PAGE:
We resolve that the arbitrary rule which specifies that an infant under seven years of age is conclusively presumed to be incapable of contributory negligence does not exist in the law of this State.

We conceive it to be the law of this State:

1. That contributory negligence is never presumed in the absence of proof, and that the burden of proving contributory negligence devolves upon the party who alleges it.

2. That the degree of care required of a child old enough to be capable of negligence, is such as is usually exercised by persons of similar age, judgment and experience, and in order to determine whether a child old enough to be capable of negligence, has been guilty of contributory negligence, it is necessary to take into consideration the age of the child, its experience and capacity to understand and avoid dangers to which it is exposed in the actual circumstances and situation under investigation.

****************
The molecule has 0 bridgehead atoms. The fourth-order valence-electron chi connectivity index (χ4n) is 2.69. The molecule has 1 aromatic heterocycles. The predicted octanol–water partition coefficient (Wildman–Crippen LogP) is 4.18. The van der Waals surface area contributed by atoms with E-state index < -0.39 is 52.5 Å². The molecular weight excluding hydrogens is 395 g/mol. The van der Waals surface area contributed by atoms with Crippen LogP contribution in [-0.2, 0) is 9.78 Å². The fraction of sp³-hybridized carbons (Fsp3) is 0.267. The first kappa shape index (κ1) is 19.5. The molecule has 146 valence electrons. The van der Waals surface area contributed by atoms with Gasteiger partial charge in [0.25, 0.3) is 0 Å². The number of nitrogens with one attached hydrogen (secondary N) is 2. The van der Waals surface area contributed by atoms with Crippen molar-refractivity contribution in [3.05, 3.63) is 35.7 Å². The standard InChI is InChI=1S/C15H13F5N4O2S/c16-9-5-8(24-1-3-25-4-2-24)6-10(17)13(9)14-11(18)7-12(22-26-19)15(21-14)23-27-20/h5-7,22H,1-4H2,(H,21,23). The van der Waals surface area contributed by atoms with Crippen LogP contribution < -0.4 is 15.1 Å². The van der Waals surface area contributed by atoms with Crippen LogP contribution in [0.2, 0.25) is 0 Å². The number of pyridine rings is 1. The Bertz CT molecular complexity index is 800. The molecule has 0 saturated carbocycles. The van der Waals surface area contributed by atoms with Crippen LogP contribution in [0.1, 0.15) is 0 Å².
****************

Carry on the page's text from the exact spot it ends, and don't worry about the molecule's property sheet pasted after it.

3. That where the evidence is such that in the consideration of the age, experience, and capacity of the child to understand and avoid the risks and dangers to which it *379 was exposed in the actual circumstances and situation of the case, fair-minded men might honestly differ as to whether the child failed to exercise the requisite degree of care stated in the preceding paragraph, having also in mind all of the other essential elements of contributory negligence, the question, where in issue, should be submitted to the jury with appropriate instructions from the court.

4. That where the child is of such tender years that fair-minded men could not honestly conclude that the child as yet possessed the capacity to understand and appreciate the risks and dangers of the situation in the circumstances disclosed by the evidence, the determination of incapacity is within the province of the court.

5. To justify an involuntary dismissal or judgment for the defendant upon the ground of the contributory negligence of an infant plaintiff, the capacity of the infant to have understood and appreciated the risk and danger to which it was exposed must, together with the contributory negligence, appear conclusively as a fact or by necessary exclusive inference from the proof. Trial judges should be extremely cautious in granting such a motion. But see, Anderson v. Central R.R. Co., 68 N.J.L. 269 (E. & A. 1902).

The judgment under review is reversed and a new trial directed. Costs to abide the event.